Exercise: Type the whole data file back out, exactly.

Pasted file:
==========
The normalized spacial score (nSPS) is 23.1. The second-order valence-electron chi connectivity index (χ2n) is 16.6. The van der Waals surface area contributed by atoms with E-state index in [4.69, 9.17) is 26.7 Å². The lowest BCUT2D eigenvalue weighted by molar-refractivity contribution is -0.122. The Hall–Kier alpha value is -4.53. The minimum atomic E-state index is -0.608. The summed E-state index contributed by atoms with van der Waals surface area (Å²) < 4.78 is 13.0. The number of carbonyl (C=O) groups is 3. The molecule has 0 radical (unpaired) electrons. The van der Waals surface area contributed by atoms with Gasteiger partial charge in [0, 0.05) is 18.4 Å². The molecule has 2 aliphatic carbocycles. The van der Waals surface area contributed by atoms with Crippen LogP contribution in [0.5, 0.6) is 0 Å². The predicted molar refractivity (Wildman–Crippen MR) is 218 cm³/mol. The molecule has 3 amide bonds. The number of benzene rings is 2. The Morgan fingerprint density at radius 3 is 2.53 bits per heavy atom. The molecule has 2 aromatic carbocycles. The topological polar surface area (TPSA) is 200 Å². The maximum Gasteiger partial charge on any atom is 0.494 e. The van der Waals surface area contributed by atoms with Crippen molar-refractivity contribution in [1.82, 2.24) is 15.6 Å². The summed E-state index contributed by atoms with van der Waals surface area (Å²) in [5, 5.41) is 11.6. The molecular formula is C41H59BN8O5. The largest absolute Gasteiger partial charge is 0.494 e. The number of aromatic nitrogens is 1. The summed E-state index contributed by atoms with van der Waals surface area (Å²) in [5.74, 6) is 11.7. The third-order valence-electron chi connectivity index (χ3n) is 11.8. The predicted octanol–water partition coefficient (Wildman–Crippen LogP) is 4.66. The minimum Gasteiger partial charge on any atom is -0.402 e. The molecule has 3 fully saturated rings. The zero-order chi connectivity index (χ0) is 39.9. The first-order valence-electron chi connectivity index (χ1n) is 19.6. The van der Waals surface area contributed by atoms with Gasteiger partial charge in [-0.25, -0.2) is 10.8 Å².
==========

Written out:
The normalized spacial score (nSPS) is 23.1. The second-order valence-electron chi connectivity index (χ2n) is 16.6. The van der Waals surface area contributed by atoms with E-state index in [4.69, 9.17) is 26.7 Å². The lowest BCUT2D eigenvalue weighted by molar-refractivity contribution is -0.122. The Hall–Kier alpha value is -4.53. The minimum atomic E-state index is -0.608. The summed E-state index contributed by atoms with van der Waals surface area (Å²) < 4.78 is 13.0. The number of carbonyl (C=O) groups is 3. The molecule has 0 radical (unpaired) electrons. The van der Waals surface area contributed by atoms with Gasteiger partial charge in [0, 0.05) is 18.4 Å². The molecule has 2 aliphatic carbocycles. The van der Waals surface area contributed by atoms with Crippen LogP contribution in [0.5, 0.6) is 0 Å². The predicted molar refractivity (Wildman–Crippen MR) is 218 cm³/mol. The molecule has 3 amide bonds. The number of benzene rings is 2. The Morgan fingerprint density at radius 3 is 2.53 bits per heavy atom. The molecule has 2 aromatic carbocycles. The topological polar surface area (TPSA) is 200 Å². The maximum Gasteiger partial charge on any atom is 0.494 e. The van der Waals surface area contributed by atoms with Crippen molar-refractivity contribution in [1.82, 2.24) is 15.6 Å². The summed E-state index contributed by atoms with van der Waals surface area (Å²) in [5, 5.41) is 11.6. The molecular formula is C41H59BN8O5. The largest absolute Gasteiger partial charge is 0.494 e. The number of aromatic nitrogens is 1. The summed E-state index contributed by atoms with van der Waals surface area (Å²) in [5.74, 6) is 11.7. The third-order valence-electron chi connectivity index (χ3n) is 11.8. The predicted octanol–water partition coefficient (Wildman–Crippen LogP) is 4.66. The minimum Gasteiger partial charge on any atom is -0.402 e. The molecule has 3 fully saturated rings. The zero-order chi connectivity index (χ0) is 39.9. The first-order valence-electron chi connectivity index (χ1n) is 19.6. The van der Waals surface area contributed by atoms with Gasteiger partial charge in [-0.25, -0.2) is 10.8 Å².